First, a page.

Financial Concepts: Dollar Cost Averaging
  1. Financial Concepts: Introduction
  2. Financial Concepts: The Risk/Return Tradeoff
  3. Financial Concepts: Diversification
  4. Financial Concepts: Dollar Cost Averaging
  5. Financial Concepts: Asset Allocation
  6. Financial Concepts: Random Walk Theory
  7. Financial Concepts: Efficient Market Hypothesis
  8. Financial Concepts: The Optimal Portfolio
  9. Financial Concepts: Capital Asset Pricing Model (CAPM)
  10. Financial Concepts: Conclusion

Financial Concepts: Dollar Cost Averaging


If you ask any professional investor what the hardest investment task is, he or she will likely tell you that it is picking bottoms and tops in the market. Trying to time the market is a very tricky strategy. Buying at the absolute low and selling at the peak is nearly impossible in practice. This is why so many professionals preach about dollar cost averaging (DCA).

Although the term might imply a complex concept, DCA is actually a fairly simple and extremely useful technique. Dollar cost averaging is the process of buying, regardless of the share price, a fixed dollar amount of a particular investment on a regular schedule. More shares are purchased when prices are low, and fewer shares are purchased when prices are high. The cost per share over time eventually averages out. This reduces the risk of investing a large amount in a single investment at the wrong time.

Let's analyze this with an example. Suppose you recently got a bonus for your previously unrecognized excellence (just imagine!), and now you have $10,000 to invest. Instead of investing the lump sum into a mutual fund or stock, with DCA, you'd spread the investment out over several months. Investing $2,000 a month for the next five months, "averages" the price over five months. So one month you might buy high, and the next month you might buy more shares because the price is lower, and so on.

This plan is also applicable to the investor who doesn't have that big lump sum at the start, but can invest small amounts regularly. This way you can contribute as little as $25-50 a month to an investment like an index fund. Keep in mind that dollar cost averaging doesn't prevent a loss in a steadily declining market, but it is quite effective in taking advantage of growth over the long term.

Financial Concepts: Asset Allocation

  1. Financial Concepts: Introduction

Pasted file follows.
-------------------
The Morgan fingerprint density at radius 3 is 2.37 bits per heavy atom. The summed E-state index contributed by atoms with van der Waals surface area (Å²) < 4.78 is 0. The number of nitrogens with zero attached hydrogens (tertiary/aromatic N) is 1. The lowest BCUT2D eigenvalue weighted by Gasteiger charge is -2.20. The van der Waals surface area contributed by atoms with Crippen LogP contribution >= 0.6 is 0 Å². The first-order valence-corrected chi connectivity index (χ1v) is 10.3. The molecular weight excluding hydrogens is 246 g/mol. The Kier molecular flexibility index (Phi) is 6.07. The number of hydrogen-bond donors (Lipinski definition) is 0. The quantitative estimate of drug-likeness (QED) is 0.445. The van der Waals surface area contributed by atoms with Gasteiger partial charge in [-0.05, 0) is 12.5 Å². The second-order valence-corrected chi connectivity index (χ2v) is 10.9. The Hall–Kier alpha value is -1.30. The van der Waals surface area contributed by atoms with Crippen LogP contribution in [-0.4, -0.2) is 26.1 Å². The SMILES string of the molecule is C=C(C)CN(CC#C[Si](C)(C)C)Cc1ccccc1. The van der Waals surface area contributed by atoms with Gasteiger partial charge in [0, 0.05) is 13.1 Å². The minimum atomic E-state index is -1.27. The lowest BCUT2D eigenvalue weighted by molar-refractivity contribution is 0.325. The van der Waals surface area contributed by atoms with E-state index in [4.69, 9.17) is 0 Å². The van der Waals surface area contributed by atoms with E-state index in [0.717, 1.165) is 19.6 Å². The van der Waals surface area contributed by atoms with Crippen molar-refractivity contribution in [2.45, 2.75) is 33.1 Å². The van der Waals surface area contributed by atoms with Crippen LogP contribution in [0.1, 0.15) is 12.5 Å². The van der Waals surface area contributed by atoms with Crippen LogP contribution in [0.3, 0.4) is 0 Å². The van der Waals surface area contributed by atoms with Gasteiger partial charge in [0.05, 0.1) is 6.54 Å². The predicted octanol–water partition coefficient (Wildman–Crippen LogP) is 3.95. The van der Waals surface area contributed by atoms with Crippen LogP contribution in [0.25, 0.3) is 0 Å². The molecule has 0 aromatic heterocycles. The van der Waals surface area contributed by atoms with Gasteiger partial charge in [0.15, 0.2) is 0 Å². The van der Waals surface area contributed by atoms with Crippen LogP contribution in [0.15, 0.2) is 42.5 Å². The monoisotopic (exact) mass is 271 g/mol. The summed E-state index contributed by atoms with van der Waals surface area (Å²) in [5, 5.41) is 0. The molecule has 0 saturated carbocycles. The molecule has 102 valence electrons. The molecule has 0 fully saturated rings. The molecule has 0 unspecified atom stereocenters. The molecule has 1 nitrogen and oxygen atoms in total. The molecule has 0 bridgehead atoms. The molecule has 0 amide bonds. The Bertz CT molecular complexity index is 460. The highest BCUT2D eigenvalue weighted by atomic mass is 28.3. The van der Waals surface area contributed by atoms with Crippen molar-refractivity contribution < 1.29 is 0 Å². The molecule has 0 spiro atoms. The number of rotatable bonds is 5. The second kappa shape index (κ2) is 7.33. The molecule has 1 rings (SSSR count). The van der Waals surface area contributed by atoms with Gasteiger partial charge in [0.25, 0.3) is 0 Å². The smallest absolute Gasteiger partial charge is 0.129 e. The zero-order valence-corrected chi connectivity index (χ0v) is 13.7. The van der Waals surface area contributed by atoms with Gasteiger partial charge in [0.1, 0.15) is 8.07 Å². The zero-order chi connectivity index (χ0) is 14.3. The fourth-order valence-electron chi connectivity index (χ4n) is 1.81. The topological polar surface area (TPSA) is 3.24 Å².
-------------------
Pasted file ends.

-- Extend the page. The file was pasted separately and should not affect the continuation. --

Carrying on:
2. Financial Concepts: The Risk/Return Tradeoff
  3. Financial Concepts: Diversification
  4. Financial Concepts: Dollar Cost Averaging
  5. Financial Concepts: Asset Allocation
  6. Financial Concepts: Random Walk Theory
  7. Financial Concepts: Efficient Market Hypothesis
  8. Financial Concepts: The Optimal Portfolio
  9. Financial Concepts: Capital Asset Pricing Model (CAPM)
  10. Financial Concepts: Conclusion
RELATED TERMS
  1. Dollar-Cost Averaging - DCA

    The technique of buying a fixed dollar amount of a particular ...
  2. Value Averaging

    An investing strategy that works like dollar cost averaging (DCA) ...
  3. Average Up

    The process of buying additional shares at higher prices. This ...
  4. Investing

    The act of committing money or capital to an endeavor with the ...
  5. Drip Feed

    1. The process of investing on an ongoing basis in a small but ...
  6. Average Down

    The process of buying additional shares in a company at lower ...
RELATED FAQS
  1. Which is better: dollar cost averaging or value averaging?

    Compare the two investment strategies of dollar cost averaging and value averaging, and learn which one usually generates ... Read Answer >>
  2. Over what period should I use dollar cost averaging?

    Learn why dollar cost averaging should be implemented over a period of time that is 12 months or less in order to avoid missing ... Read Answer >>
  3. For what investments is dollar cost averaging most effective?

    Understand why dollar cost averaging is best for volatile asset classes and less than ideal for more stable types of asset ... Read Answer >>
  4. If I own stock that drops in price is this a sign that I should buy more?

    This is a good question, and the answer has two parts. First, let's address the concept underlying the strategy to which ... Read Answer >>
  5. How can I protect my portfolio from market corrections?

    Learn about some of the types of investment strategies designed to protect an investment portfolio from losing value during ... Read Answer >>
  6. What are the main differences between a systematic investment plan (SIP) and mutual ...

    Reduce your average cost per share on mutual fund investments using the dollar-cost averaging strategy by way of a systematic ... Read Answer >>

You May Also Like

Hot Definitions
  1. Yield Curve

    A line that plots the interest rates, at a set point in time, of bonds having equal credit quality, but differing maturity ...
  2. Stop-Limit Order

    An order placed with a broker that combines the features of stop order with those of a limit order. A stop-limit order will ...
  3. Keynesian Economics

    An economic theory of total spending in the economy and its effects on output and inflation. Keynesian economics was developed ...
  4. Society for Worldwide Interbank Financial Telecommunications ...

    A member-owned cooperative that provides safe and secure financial transactions for its members. Established in 1973, the ...
  5. Generally Accepted Accounting Principles - GAAP

    The common set of accounting principles, standards and procedures that companies use to compile their financial statements. ...
  6. DuPont Analysis

    A method of performance measurement that was started by the DuPont Corporation in the 1920s. With this method, assets are ...
Trading Center